Seeking counsel


A pet dog can bring a lot of joy to a family but if they are underprepared to handle the challenges that come with training and raising a dog, it can lead to pain and regret.

Unknown allergies and upset landlords, who hadn’t been asked for their official approval, are often why new pet owners give up a dog, says Sonja. “So we look at the client’s home (whether they stay in a villa or an apartment with a garden), whether they have the landlord’s approval for a pet, their work and travel schedules, how many hours the dog would have to be at home alone, family members and lifestyle, other pets, plans to leave the UAE, allergies and so on.” First-time dog owners, she continues, are clueless about the time, effort and money needed to be invested in a dog. “I’ve had clients who were surprised to know that they have to take the dog out for walks.”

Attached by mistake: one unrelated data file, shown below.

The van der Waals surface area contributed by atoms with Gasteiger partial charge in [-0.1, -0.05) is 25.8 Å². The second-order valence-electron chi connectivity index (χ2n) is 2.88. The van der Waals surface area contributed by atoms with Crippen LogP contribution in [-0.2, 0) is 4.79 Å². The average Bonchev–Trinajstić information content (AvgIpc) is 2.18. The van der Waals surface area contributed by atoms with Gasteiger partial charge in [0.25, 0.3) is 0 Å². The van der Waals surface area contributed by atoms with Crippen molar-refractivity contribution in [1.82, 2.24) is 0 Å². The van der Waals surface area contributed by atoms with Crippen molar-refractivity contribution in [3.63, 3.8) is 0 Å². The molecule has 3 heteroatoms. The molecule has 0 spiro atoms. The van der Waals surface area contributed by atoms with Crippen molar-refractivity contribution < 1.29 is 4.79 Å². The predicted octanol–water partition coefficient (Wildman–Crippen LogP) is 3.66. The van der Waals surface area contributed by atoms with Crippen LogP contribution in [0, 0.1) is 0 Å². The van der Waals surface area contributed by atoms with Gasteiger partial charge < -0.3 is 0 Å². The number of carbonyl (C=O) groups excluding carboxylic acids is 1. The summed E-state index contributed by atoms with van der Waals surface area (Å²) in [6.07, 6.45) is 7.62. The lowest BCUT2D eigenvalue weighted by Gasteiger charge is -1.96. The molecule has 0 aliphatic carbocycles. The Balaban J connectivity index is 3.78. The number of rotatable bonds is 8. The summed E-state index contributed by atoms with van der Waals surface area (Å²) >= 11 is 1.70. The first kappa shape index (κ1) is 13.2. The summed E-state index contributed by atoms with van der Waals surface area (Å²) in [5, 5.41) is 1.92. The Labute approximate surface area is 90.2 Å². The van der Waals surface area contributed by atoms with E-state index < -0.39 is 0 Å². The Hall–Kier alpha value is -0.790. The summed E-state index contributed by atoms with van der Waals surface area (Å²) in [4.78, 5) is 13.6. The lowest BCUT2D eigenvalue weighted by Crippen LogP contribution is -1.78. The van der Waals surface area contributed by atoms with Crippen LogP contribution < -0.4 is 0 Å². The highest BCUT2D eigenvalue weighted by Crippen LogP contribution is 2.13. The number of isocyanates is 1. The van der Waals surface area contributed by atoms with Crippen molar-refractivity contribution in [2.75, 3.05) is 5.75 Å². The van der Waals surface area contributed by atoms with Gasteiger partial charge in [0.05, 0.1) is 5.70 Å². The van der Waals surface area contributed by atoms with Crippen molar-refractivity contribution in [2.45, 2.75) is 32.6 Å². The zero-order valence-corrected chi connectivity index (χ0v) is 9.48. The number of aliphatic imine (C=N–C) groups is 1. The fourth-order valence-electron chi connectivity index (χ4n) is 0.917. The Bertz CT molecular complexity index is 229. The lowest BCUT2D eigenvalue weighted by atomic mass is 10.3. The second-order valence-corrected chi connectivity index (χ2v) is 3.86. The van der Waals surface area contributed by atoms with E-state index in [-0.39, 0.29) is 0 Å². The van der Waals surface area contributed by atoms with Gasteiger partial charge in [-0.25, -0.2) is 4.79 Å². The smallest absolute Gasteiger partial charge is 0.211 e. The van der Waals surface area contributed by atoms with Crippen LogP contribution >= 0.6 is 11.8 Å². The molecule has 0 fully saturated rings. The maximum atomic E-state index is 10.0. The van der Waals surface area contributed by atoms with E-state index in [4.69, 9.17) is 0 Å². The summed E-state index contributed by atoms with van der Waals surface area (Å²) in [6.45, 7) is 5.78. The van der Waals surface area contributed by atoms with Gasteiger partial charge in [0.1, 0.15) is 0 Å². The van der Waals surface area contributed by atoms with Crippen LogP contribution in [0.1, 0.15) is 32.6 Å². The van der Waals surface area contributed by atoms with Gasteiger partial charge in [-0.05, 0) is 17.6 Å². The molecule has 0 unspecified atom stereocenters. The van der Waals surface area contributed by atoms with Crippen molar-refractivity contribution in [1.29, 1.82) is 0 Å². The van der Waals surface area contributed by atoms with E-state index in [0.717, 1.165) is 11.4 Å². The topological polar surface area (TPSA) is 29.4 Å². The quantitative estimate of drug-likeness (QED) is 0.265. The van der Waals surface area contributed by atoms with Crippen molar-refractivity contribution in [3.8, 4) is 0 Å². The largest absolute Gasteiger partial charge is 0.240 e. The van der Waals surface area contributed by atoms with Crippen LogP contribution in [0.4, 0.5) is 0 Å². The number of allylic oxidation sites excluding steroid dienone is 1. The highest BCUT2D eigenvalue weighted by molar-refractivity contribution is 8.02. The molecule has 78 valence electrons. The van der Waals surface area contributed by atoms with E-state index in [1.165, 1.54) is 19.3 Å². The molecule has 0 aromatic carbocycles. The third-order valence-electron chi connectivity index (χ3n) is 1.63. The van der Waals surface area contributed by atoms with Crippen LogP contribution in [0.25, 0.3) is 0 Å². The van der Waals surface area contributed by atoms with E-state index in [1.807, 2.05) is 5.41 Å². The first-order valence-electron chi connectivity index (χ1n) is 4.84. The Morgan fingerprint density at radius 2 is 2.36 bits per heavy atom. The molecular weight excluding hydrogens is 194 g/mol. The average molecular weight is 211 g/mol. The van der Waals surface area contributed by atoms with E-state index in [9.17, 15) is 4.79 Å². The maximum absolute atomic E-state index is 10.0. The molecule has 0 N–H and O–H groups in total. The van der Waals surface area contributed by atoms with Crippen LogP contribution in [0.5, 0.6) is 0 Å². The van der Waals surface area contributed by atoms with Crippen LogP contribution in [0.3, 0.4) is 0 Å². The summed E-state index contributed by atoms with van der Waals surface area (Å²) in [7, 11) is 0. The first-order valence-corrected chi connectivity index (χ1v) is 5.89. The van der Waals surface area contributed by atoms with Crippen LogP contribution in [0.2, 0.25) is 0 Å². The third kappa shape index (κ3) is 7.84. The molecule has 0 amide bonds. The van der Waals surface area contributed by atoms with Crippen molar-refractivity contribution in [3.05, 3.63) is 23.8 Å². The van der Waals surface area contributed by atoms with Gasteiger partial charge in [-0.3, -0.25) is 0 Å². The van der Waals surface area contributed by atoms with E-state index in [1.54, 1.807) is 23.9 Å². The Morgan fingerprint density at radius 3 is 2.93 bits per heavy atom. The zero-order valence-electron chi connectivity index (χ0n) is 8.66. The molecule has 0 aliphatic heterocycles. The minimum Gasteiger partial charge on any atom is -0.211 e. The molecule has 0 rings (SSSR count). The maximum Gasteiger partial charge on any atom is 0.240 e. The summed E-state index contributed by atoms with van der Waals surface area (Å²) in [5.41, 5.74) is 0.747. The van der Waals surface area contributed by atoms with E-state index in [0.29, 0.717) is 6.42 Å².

Finance is one of the key topics of discussion. Alexandra Sullivan, founder and dog trainer, Happy Hounds Academy, says her clientele includes several VVIPs and high-profile families. She points out that although the UAE does offer pet insurance, it doesn’t cover everything. “When we talk about the cost of high quality food, toys, vet checks, neutering, medical issues and so on, my clients are shocked to hear how expensive it is. Even my wealthiest clients don’t want to spend so much on a dog,” she says. And since financial burden could lead to abandonment, these professionals delve into minute details of what it really takes to raise a pet. Dr Katrin, for instance, says that a part of their ‘counselling conversation’ includes a financial plan. “Like setting up a separate savings account for the pet for unexpected circumstances,” she elaborates. “We discuss what kind of financial commitment they can expect for regular healthcare, food, toys, training and so on, and that it is a good idea to have savings in place for unexpected health concerns or air travel. For instance, some dog breeds such as French Bulldogs have a number of physical medical problems that can become very expensive to treat.”